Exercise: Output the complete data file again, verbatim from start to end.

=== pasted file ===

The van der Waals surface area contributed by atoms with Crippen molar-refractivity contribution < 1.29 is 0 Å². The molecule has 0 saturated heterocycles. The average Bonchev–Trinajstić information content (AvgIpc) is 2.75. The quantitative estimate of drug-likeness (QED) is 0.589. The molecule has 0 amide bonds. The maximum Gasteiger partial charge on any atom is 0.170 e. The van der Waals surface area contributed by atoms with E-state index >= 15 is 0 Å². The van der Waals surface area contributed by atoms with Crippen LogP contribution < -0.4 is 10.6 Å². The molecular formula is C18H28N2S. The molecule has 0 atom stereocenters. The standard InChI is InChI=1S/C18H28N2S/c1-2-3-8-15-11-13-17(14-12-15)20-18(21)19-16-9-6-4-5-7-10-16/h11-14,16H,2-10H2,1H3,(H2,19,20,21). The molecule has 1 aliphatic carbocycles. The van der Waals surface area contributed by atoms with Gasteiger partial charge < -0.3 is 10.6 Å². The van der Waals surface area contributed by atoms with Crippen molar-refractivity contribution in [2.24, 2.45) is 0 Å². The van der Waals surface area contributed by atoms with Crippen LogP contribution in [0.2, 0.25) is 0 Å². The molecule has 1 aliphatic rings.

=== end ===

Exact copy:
The van der Waals surface area contributed by atoms with Crippen molar-refractivity contribution < 1.29 is 0 Å². The molecule has 0 saturated heterocycles. The average Bonchev–Trinajstić information content (AvgIpc) is 2.75. The quantitative estimate of drug-likeness (QED) is 0.589. The molecule has 0 amide bonds. The maximum Gasteiger partial charge on any atom is 0.170 e. The van der Waals surface area contributed by atoms with E-state index >= 15 is 0 Å². The van der Waals surface area contributed by atoms with Crippen LogP contribution < -0.4 is 10.6 Å². The molecular formula is C18H28N2S. The molecule has 0 atom stereocenters. The standard InChI is InChI=1S/C18H28N2S/c1-2-3-8-15-11-13-17(14-12-15)20-18(21)19-16-9-6-4-5-7-10-16/h11-14,16H,2-10H2,1H3,(H2,19,20,21). The molecule has 1 aliphatic carbocycles. The van der Waals surface area contributed by atoms with Gasteiger partial charge < -0.3 is 10.6 Å². The van der Waals surface area contributed by atoms with Crippen molar-refractivity contribution in [2.24, 2.45) is 0 Å². The van der Waals surface area contributed by atoms with Crippen LogP contribution in [0.2, 0.25) is 0 Å². The molecule has 1 aliphatic rings.